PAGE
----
Table 1 The body weight evaluation for various doses of Tween® 20-GNPs at days 1–14
Table 2 Organ weight evaluation for Tween® 20-GNPs at days 1–14
Table 3 Complete blood count evaluation for different dosages at day 14
Figure 2 Organ weight evaluation for the acute toxicity experiments, for different nanoparticle concentrations.
Figure 4 Pathology examination of the organs.
After 21 days of Tween® 20-GNPs systemic administration, we identified an increase in body weight in the experimental group (group A) as opposed to the control group (group B). The mean body weight of group A was 33.27±0.4066 g, while the mean body weight of group B was 31.50±0.7071 g. The interaction accounted for 7.75% of the total variance, which was highly statistically significant (P<0.0001). The time accounted for 24.65% of the total variance, after adjusting and matching (P<0.0001), while the treatment accounted only for 0.86% of the total variance (P=0.5194) (Table 4 and Figure 5). A total of eight hematological parameters were measured in the present study. The total white blood cell (WBC) and lymphocyte counts were below the standard physiological values in both groups, with a significant increase in group A. Highly significant statistical differences (P<0.001) were observed in the count of neutrophils, total red blood cells, hemoglobin, and hematocrit in group A as compared to group B. No significant differences were identified in the monocytic count and platelet count. The results of the hematological assessment are shown in Table 5. The pathology examination following bone marrow and sternum analysis revealed that in comparison with group B, the mice which received daily iv Tween® 20-GNPs had increased megakaryopoiesis (Figure 6) with a number of 53.40±2.293 megakaryocytes/five high-power fields as opposed to the control group which had a number of 33.60±3.516/five high-power fields (Table 6 and Figure 7). In Figure 6A and B (left), we have shown at different magnifications the increased megakaryopoiesis, as opposed to the control group (Figure 6C and D, right). No bone marrow fibrosis was identified.
Table 4 Body weight of the experimental and control group
Figure 5 Body weight evaluation throughout the period of sub-chronic administration of Tween® 20-GNPs.
Table 6 Reactive or increased magakaryocyte count for animals treated with GNP-Tween
Figure 7 Increased megakaryopoiesis in the mice treated with Tween® 20-GNPs.
Even if it was not an initial objective of our study, liver samples were also harvested for histological processing due to their obvious hypertrophy and greenish-like appearance, which macroscopically indicated cholestasis. This phenomenon was observed in all animals from the experimental group but in none from the control group. The macroscopic appearance of the liver suggested hepatic damage. The liver enzymes were increased in group A as opposed to group B, and in the case of bilirubin, the values were even exceeding the standard physiological values (Table 7). Figure 8A and B shows a standard hematoxylin–eosin stain of the liver samples. A moderate lymphoplasmocytic inflammatory infiltrate can be observed that extends to the portal space of the liver with a minimal periportal invasion. The samples showed minimal cholestasis alterations, and several hepatocytes expressed a brownish yellow pigment in their cytoplasm, and others expressed two nuclei or glycogenated nuclei. Figure 8C shows a Masson’s trichrome stain for collagen in which a mild liver fibrosis in some of the portal spaces can be seen, with the tendency of progression to the periportal spaces with fine and short fibrous tissue septa. Figure 8D shows a Gomori stain that highlights the preservation of the normal hepatic lobule architecture.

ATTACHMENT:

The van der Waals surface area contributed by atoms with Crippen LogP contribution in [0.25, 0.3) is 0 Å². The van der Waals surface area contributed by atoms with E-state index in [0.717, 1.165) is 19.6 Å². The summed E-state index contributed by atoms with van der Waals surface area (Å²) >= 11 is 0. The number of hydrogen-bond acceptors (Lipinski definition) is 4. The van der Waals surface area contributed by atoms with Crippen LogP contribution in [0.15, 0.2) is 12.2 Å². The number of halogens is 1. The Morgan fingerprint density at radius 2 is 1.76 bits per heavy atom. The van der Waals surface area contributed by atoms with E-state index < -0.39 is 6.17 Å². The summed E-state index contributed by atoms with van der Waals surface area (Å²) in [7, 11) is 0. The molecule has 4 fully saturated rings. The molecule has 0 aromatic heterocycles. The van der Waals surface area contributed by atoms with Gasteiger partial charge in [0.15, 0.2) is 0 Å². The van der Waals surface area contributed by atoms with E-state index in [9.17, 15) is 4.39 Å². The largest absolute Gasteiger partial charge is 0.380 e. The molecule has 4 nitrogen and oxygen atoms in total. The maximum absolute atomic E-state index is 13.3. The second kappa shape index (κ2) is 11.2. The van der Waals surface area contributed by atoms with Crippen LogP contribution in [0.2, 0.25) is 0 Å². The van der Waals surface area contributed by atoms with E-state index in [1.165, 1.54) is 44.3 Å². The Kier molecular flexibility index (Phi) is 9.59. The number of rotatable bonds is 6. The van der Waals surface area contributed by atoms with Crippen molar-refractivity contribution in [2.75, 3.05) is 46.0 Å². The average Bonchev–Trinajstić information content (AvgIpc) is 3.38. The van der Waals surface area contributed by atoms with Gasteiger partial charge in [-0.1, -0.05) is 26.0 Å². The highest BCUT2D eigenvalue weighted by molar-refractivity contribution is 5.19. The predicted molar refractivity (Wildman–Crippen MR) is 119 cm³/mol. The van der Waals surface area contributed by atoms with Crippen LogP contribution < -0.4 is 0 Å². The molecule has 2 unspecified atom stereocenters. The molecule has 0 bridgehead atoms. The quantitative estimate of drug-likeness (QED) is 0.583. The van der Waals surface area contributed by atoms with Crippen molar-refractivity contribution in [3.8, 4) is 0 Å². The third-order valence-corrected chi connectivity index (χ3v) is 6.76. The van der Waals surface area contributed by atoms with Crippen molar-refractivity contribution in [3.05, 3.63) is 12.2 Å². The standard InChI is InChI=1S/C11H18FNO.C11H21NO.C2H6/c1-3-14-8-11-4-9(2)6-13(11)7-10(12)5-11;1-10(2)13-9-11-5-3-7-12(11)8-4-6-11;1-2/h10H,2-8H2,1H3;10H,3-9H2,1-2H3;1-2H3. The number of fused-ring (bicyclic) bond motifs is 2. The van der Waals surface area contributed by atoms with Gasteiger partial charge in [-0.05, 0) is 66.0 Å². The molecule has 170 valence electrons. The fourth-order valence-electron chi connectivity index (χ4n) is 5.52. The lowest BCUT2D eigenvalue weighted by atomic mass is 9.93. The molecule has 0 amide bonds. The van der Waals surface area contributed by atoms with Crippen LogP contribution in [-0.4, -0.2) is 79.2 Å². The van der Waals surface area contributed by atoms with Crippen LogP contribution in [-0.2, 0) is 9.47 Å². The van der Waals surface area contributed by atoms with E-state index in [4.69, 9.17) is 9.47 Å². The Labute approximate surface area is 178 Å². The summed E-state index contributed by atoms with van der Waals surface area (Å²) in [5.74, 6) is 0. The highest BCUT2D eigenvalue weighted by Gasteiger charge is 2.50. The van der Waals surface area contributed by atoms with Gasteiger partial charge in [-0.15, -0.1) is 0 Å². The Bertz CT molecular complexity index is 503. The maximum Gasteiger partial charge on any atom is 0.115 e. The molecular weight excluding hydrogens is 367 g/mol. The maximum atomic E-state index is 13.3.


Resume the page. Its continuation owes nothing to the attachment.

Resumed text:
Table 7 Liver toxicity assessment
Organ distribution of Au
In all animals from group A, elemental Au was detected in all the harvested organs except the brains, after the 21-day period of Tween® 20-GNPs iv administration, in quantities ranging from 333 to 8,378 ng/g. The liver and the bladder had the highest concentrations of Au, followed by the lungs, spleen, heart, and kidneys. High concentrations of elemental Au were also detected in all the harvested femurs. No Au was detected in the tissues and organs harvested from the individuals from the control group. The detailed results of the ICP-MS Au measurements are presented in Table 8.
Table 8 Organ distribution of the gold nanoparticles
Nanotechnology is of major interest in clinical hematology and oncology for both therapy and diagnosis because of unique features that include self-assembly or the ability to make use of the enhanced permeability and retention effects most malignancies have as a consequence of a leaky neoangiogenesis and the absence of functional lymphatic system. Nanostructures can be designed to carry useful payloads that include low-molecular weight chemotherapeutic agents or contrast substances.20 Moreover, the newly formed structures are able to rapidly detect cancer cells, load multiple anticancer active substances on their surface, and deliver the drugs rapidly to the target cell.21 In the current research, we aimed to investigate the biodistribution of GNPs capped with Tween® 20 in vivo, as Tween® 20 is one of the most efficient coating systems of colloidal Au which is a precursor for conjugation with various drugs used in the clinic.22,23 Moreover, Tween® 20 is uptaken preferentially by the reticuloendothelial system,24 also known as the mononuclear phagocyte system. The reticuloendothelial system holds important immune functions and is located in reticular connective tissues of the spleen, lymph nodes, bone marrow, and liver.25 The accumulation of Tween® 20 in such tissues allows the targeted delivery of various antileukemic active drugs in the very tissue where leukemic clones appear, develop, and relapse: the bone marrow, lymph nodes, and spleen.